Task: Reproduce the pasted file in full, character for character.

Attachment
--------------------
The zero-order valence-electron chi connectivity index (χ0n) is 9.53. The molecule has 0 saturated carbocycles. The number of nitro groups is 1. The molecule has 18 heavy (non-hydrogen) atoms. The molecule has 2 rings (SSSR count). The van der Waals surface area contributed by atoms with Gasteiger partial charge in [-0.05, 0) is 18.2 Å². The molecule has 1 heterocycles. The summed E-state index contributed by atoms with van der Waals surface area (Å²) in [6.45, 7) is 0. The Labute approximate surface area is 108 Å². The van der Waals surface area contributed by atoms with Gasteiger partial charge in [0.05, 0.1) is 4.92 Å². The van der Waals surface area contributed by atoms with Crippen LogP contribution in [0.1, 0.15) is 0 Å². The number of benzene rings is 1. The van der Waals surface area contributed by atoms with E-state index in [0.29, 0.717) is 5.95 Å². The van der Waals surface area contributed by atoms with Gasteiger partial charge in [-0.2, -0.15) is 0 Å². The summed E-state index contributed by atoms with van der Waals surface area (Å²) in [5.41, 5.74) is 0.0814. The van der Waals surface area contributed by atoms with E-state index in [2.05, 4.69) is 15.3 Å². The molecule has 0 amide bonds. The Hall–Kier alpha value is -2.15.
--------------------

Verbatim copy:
The zero-order valence-electron chi connectivity index (χ0n) is 9.53. The molecule has 0 saturated carbocycles. The number of nitro groups is 1. The molecule has 18 heavy (non-hydrogen) atoms. The molecule has 2 rings (SSSR count). The van der Waals surface area contributed by atoms with Gasteiger partial charge in [-0.05, 0) is 18.2 Å². The molecule has 1 heterocycles. The summed E-state index contributed by atoms with van der Waals surface area (Å²) in [6.45, 7) is 0. The Labute approximate surface area is 108 Å². The van der Waals surface area contributed by atoms with Gasteiger partial charge in [0.05, 0.1) is 4.92 Å². The van der Waals surface area contributed by atoms with Crippen LogP contribution in [0.1, 0.15) is 0 Å². The number of benzene rings is 1. The van der Waals surface area contributed by atoms with E-state index in [0.29, 0.717) is 5.95 Å². The van der Waals surface area contributed by atoms with Gasteiger partial charge in [-0.2, -0.15) is 0 Å². The summed E-state index contributed by atoms with van der Waals surface area (Å²) in [5.41, 5.74) is 0.0814. The van der Waals surface area contributed by atoms with E-state index in [2.05, 4.69) is 15.3 Å². The molecule has 0 amide bonds. The Hall–Kier alpha value is -2.15.